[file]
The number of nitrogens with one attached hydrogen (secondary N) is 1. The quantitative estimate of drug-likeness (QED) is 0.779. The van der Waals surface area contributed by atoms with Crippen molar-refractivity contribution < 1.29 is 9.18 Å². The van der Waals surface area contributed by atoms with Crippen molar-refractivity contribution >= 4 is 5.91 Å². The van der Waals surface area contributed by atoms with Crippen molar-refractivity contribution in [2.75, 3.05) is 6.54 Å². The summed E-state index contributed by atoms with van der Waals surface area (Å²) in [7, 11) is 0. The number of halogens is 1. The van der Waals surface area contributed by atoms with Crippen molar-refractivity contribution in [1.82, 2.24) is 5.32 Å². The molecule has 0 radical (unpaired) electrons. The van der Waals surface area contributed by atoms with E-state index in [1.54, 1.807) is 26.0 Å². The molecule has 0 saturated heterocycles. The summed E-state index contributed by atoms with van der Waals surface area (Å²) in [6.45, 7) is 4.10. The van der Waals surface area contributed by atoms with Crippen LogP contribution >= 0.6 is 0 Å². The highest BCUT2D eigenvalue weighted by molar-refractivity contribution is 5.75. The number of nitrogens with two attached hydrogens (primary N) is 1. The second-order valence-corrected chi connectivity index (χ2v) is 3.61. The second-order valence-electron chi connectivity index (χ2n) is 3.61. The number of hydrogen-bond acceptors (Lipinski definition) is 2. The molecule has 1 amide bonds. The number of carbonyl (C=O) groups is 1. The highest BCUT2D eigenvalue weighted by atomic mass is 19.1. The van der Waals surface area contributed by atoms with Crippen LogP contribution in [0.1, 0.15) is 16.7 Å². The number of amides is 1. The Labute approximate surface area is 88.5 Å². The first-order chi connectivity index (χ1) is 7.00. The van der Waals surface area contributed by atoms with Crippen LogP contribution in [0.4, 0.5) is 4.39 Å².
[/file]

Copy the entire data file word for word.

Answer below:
The number of nitrogens with one attached hydrogen (secondary N) is 1. The quantitative estimate of drug-likeness (QED) is 0.779. The van der Waals surface area contributed by atoms with Crippen molar-refractivity contribution < 1.29 is 9.18 Å². The van der Waals surface area contributed by atoms with Crippen molar-refractivity contribution >= 4 is 5.91 Å². The van der Waals surface area contributed by atoms with Crippen molar-refractivity contribution in [2.75, 3.05) is 6.54 Å². The summed E-state index contributed by atoms with van der Waals surface area (Å²) in [7, 11) is 0. The number of halogens is 1. The van der Waals surface area contributed by atoms with Crippen molar-refractivity contribution in [1.82, 2.24) is 5.32 Å². The molecule has 0 radical (unpaired) electrons. The van der Waals surface area contributed by atoms with E-state index in [1.54, 1.807) is 26.0 Å². The molecule has 0 saturated heterocycles. The summed E-state index contributed by atoms with van der Waals surface area (Å²) in [6.45, 7) is 4.10. The van der Waals surface area contributed by atoms with Crippen LogP contribution >= 0.6 is 0 Å². The highest BCUT2D eigenvalue weighted by molar-refractivity contribution is 5.75. The number of nitrogens with two attached hydrogens (primary N) is 1. The second-order valence-corrected chi connectivity index (χ2v) is 3.61. The second-order valence-electron chi connectivity index (χ2n) is 3.61. The number of hydrogen-bond acceptors (Lipinski definition) is 2. The molecule has 1 amide bonds. The number of carbonyl (C=O) groups is 1. The highest BCUT2D eigenvalue weighted by atomic mass is 19.1. The van der Waals surface area contributed by atoms with Crippen LogP contribution in [0.1, 0.15) is 16.7 Å². The number of amides is 1. The Labute approximate surface area is 88.5 Å². The first-order chi connectivity index (χ1) is 7.00. The van der Waals surface area contributed by atoms with Crippen LogP contribution in [0.4, 0.5) is 4.39 Å².